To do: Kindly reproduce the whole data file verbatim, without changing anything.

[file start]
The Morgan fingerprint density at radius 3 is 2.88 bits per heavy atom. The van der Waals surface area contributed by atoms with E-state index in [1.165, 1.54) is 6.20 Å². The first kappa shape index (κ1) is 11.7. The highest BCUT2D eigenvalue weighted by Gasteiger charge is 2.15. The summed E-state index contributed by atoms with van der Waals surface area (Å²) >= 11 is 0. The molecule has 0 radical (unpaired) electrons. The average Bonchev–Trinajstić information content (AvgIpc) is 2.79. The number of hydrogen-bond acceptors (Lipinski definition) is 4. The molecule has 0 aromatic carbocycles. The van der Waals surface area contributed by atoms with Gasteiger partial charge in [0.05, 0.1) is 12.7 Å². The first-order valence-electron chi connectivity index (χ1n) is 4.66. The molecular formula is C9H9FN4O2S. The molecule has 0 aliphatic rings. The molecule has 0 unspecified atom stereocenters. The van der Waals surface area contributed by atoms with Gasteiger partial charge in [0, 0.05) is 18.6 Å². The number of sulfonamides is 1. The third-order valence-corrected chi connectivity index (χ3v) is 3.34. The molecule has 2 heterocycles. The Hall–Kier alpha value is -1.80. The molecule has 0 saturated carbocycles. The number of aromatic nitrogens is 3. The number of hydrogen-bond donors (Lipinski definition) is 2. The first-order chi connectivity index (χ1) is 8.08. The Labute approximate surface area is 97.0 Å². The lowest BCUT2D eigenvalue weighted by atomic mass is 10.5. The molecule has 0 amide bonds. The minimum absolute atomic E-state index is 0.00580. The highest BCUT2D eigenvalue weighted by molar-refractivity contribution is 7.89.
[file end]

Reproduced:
The Morgan fingerprint density at radius 3 is 2.88 bits per heavy atom. The van der Waals surface area contributed by atoms with E-state index in [1.165, 1.54) is 6.20 Å². The first kappa shape index (κ1) is 11.7. The highest BCUT2D eigenvalue weighted by Gasteiger charge is 2.15. The summed E-state index contributed by atoms with van der Waals surface area (Å²) >= 11 is 0. The molecule has 0 radical (unpaired) electrons. The average Bonchev–Trinajstić information content (AvgIpc) is 2.79. The number of hydrogen-bond acceptors (Lipinski definition) is 4. The molecule has 0 aromatic carbocycles. The van der Waals surface area contributed by atoms with Gasteiger partial charge in [0.05, 0.1) is 12.7 Å². The first-order valence-electron chi connectivity index (χ1n) is 4.66. The molecular formula is C9H9FN4O2S. The molecule has 0 aliphatic rings. The molecule has 0 unspecified atom stereocenters. The van der Waals surface area contributed by atoms with Gasteiger partial charge in [0, 0.05) is 18.6 Å². The number of sulfonamides is 1. The third-order valence-corrected chi connectivity index (χ3v) is 3.34. The molecule has 2 heterocycles. The Hall–Kier alpha value is -1.80. The molecule has 0 saturated carbocycles. The number of aromatic nitrogens is 3. The number of hydrogen-bond donors (Lipinski definition) is 2. The first-order chi connectivity index (χ1) is 8.08. The Labute approximate surface area is 97.0 Å². The lowest BCUT2D eigenvalue weighted by atomic mass is 10.5. The molecule has 0 amide bonds. The minimum absolute atomic E-state index is 0.00580. The highest BCUT2D eigenvalue weighted by molar-refractivity contribution is 7.89.